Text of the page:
Calculating Effective Degrees of Freedom

When performing uncertainty analysis, it is important to calculate the degrees of freedom associated with the estimation of uncertainty. However, determining the total degrees of freedom is not simply the summation of the independently calculated degrees of freedom. Instead, we must use the Welch Satterthwaite approximation equation to calculate the effective degrees of freedom. In this article, we will introduce you to the Welch Satterthwaite approximation equation and show you how to apply it to your analysis.

Degrees of Freedom

Before getting ahead of ourselves, it is important to address degrees of freedom. In statistics, degrees of freedom is the number of values in the final calculation which are free to vary. In other words, it is the number of ways or dimensions an independent value can move without violating constraints.

To calculate degrees of freedom, we subtract the number of relations from the number of observations. For determining the degrees of freedom for a sample mean or average, we would subtract one (1) from the number of observations, n.


Effective Degrees of Freedom

Now that we have explained degrees of freedom, let’s look at effective degrees of freedom and the Welch Satterthwaite approximation equation. When performing uncertainty analysis, we are evaluating and combining multiple variances characterized by various probability distributions. Due to the increased complexity, many times the degrees of freedom is inappropriate or undefined. Therefore, we calculate the effective or equivalent degrees of freedom, for inference purposes, to approximate the actual degrees of freedom. This is accomplished using the Welch Satterthwaite equation.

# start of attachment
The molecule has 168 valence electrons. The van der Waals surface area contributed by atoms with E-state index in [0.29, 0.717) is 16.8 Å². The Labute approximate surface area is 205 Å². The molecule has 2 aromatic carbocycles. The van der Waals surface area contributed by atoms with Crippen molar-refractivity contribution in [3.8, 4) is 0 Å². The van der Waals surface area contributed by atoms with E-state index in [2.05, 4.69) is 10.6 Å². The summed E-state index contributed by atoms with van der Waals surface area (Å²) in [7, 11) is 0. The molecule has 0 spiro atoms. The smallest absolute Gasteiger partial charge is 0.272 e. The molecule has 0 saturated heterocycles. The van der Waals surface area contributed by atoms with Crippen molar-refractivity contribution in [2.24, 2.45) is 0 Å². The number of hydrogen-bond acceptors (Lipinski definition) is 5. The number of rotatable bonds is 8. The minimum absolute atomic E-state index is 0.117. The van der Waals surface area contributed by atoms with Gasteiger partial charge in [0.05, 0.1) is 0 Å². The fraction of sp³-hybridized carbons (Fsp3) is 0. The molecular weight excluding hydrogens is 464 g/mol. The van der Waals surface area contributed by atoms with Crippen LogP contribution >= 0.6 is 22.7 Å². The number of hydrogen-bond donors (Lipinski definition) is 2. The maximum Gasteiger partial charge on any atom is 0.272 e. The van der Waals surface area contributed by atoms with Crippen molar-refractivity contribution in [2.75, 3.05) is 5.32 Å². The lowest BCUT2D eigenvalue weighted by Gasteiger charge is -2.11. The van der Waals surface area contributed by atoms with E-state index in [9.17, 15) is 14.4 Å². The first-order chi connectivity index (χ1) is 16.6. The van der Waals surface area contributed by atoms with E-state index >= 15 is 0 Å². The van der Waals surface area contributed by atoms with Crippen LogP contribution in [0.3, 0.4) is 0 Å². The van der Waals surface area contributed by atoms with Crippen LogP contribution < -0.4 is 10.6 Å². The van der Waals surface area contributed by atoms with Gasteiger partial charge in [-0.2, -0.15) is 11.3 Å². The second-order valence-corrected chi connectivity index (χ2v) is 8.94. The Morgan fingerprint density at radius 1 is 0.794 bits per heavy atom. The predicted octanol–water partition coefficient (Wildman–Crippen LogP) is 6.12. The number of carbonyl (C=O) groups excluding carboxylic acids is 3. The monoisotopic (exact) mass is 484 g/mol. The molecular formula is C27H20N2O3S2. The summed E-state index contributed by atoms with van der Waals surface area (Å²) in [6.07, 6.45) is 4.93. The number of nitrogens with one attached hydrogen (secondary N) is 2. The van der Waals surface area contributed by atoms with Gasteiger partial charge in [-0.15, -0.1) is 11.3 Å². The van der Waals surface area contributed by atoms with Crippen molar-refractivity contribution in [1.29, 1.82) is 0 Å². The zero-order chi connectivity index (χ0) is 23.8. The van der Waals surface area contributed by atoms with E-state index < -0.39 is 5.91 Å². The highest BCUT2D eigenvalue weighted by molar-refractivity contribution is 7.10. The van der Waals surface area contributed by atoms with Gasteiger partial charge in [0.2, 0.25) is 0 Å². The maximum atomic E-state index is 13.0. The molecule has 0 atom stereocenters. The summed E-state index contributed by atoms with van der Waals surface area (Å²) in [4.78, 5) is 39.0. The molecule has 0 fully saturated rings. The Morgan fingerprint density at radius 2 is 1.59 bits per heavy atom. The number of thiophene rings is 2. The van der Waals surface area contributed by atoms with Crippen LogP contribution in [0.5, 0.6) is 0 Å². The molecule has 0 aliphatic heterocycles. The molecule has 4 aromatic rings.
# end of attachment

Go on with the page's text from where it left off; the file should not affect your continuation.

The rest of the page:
Applying the Equation

Using the equation above and the table below, we can see how to easily apply the equation to our uncertainty calculations. Refer the colored boxes. Each box is identified by color and symbol. Plug the values into the equation and calculate the effective degrees of freedom.



Now that we have explained effective degrees of freedom and the Welch Satterthwaite equation, feel free to try it out for yourself and include it in your uncertainty budgets. I hope that I have made this task a little easier for those who have struggled with this. If you have any questions, please feel free to contact me.

Want to learn more about the Welch Satterthwaite approximation equation, check the original papers published by F.E. Satterthwaite and the B.L. Welch.

The Generalization of `Student’s’ Problem when Several Different Population Variances are Involved
B. L. Welch
Vol. 34, No. 1/2 (Jan., 1947), pp. 28-35
Published by: Biometrika Trust
An Approximate Distribution of Estimates of Variance Components
F. E. Satterthwaite
Biometrics Bulletin
Vol. 2, No. 6 (Dec., 1946), pp. 110-114
Published by: International Biometric Society
About the Author

Richard Hogan

Richard Hogan is the CEO of ISO Budgets, L.L.C., a U.S.-based consulting and data analysis firm. Services include measurement consulting, data analysis, uncertainty budgets, and control charts. Richard is a systems engineer who has laboratory management and quality control experience in the Metrology industry. He specializes in uncertainty analysis, industrial statistics, and process optimization. Richard holds a Masters degree in Engineering from Old Dominion University in Norfolk, VA. Connect with Richard on LinkedIn.


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